Below is the apple maturity report for the Winchester/Fredrick county area (Table 1). We measured fruit firmness (lb), fruit color, total soluble solids (Brix), and starch conversion rate (1-8 index) for 12 apple cultivars grown in the AHS Jr. AREC’s and we will keep sending similar reports throughout the harvest season to help you determine the optimal harvest time for your apple varieties. More varieties will be added to the table below as we move through the harvest season. We have assessed fruit firmness, Brix, and starch index according to the methods we described previously in another blog post (https://blogs.ext.vt.edu/tree-fruit-horticulture/2012/08/23/harvest-maturity-resources/). We used a DA meter to measure fruit coloration. The DA device measures the chlorophyll content in the fruit, just below the skin. As the fruit ripens, chlorophyll degrades, and DA readings decline accordingly. Starch index, fruit firmness and, ‘to some degree’, Brix values, are used either alone or in combination to determine the harvest date for most commercial apple varieties. In Table 2, you will find the estimated firmness and starch index values at which apples should be harvested for controlled atmosphere (CA) storage and fresh consumption. If you don’t see your variety in the list, you can generally harvest your crop at starch index (3-5), firmness (> 16 lb), and DA reading (0.60) for CA storage. But if the crop is intended for fresh market, then wait until starch index of (5.5-7), firmness (13-16 lb), DA reading (0.35) and Brix (12-14%). Again, there are varietal differences, so it’s always recommended to use more than one maturity index to determine the optimal harvest time.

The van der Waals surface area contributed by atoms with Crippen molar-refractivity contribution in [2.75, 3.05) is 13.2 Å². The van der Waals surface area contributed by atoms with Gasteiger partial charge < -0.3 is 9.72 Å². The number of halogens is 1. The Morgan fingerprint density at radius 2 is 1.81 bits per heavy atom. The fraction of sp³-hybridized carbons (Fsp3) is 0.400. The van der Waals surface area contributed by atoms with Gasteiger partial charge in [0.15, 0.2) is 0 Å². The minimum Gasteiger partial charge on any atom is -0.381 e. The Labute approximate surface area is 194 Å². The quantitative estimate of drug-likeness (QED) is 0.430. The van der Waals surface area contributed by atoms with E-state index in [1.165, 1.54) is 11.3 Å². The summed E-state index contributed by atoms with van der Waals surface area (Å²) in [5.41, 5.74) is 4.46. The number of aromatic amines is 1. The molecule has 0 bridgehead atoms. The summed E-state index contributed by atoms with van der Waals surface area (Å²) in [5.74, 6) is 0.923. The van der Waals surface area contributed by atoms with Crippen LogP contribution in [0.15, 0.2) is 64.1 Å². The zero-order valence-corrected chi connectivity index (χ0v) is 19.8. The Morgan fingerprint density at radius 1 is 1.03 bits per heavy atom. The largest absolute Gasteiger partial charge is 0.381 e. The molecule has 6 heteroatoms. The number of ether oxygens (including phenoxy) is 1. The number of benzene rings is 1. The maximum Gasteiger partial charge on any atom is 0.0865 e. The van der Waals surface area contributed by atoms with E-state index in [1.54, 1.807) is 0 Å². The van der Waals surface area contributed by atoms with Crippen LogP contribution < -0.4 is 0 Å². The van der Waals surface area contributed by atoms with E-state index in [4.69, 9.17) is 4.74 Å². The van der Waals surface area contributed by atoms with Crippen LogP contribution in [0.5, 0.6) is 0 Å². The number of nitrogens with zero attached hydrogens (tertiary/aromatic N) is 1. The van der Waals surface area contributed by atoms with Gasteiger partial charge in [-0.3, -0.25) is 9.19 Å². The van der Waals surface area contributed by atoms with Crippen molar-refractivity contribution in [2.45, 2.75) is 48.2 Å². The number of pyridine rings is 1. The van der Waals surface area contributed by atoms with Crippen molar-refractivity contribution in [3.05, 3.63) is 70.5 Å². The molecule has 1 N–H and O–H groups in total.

The pre-harvest drop refers to the abscission of fruits from the tree before horticultural maturity. Depending on the cultivar and growing season, yield losses due to pre-harvest drop can reach 30%. Factors such as heat and drought stress, heavy insect infestation, and late summer pruning can increase the severity of fruit drop. Early-maturing cultivars (e.g., Gala and Honeycrisp) are usually more prone to fruit drop than late-maturing cultivars (e.g., Fuji and Pink Lady). Ethylene, the ripening hormone, is considered the primary driver of pre-harvest drop, and therefore ethylene inhibitors are used to control the pre-harvest drop in apple orchards. ReTain (from Valent Bioscience) and Harvista (from AgroFresh) are the two ethylene inhibitors labeled for pre-harvest drop control in Virginia. ReTain inhibits the biosynthesis/production of ethylene, whereas Harvista prevents ethylene reception and action. The purpose of this blog post is to share with you the results of two experimental trials we conducted in the 2018 and 2019 seasons to explore the effects of different rates and application timings on the efficacy of these materials.